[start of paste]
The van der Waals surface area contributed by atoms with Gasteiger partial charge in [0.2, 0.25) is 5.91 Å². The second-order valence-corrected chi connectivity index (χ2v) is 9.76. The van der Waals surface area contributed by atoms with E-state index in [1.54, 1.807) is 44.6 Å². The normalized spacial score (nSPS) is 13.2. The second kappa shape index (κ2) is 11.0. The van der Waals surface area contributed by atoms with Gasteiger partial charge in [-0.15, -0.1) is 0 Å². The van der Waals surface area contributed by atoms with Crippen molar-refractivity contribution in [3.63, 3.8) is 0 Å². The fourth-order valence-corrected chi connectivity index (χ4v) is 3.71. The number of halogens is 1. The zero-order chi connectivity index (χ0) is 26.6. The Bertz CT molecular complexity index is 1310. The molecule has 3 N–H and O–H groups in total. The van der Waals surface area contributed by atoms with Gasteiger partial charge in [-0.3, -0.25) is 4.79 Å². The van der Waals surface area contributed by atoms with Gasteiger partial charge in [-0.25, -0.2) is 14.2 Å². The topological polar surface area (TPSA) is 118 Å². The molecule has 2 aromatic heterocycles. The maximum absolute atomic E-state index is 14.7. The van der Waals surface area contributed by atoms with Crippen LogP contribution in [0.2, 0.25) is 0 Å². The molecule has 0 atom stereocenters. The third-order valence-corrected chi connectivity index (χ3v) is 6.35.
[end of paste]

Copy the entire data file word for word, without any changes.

The van der Waals surface area contributed by atoms with Gasteiger partial charge in [0.2, 0.25) is 5.91 Å². The second-order valence-corrected chi connectivity index (χ2v) is 9.76. The van der Waals surface area contributed by atoms with E-state index in [1.54, 1.807) is 44.6 Å². The normalized spacial score (nSPS) is 13.2. The second kappa shape index (κ2) is 11.0. The van der Waals surface area contributed by atoms with Gasteiger partial charge in [-0.15, -0.1) is 0 Å². The van der Waals surface area contributed by atoms with Crippen molar-refractivity contribution in [3.63, 3.8) is 0 Å². The fourth-order valence-corrected chi connectivity index (χ4v) is 3.71. The number of halogens is 1. The zero-order chi connectivity index (χ0) is 26.6. The Bertz CT molecular complexity index is 1310. The molecule has 3 N–H and O–H groups in total. The van der Waals surface area contributed by atoms with Gasteiger partial charge in [-0.3, -0.25) is 4.79 Å². The van der Waals surface area contributed by atoms with Gasteiger partial charge in [-0.25, -0.2) is 14.2 Å². The topological polar surface area (TPSA) is 118 Å². The molecule has 2 aromatic heterocycles. The maximum absolute atomic E-state index is 14.7. The van der Waals surface area contributed by atoms with Crippen LogP contribution in [0.2, 0.25) is 0 Å². The molecule has 0 atom stereocenters. The third-order valence-corrected chi connectivity index (χ3v) is 6.35.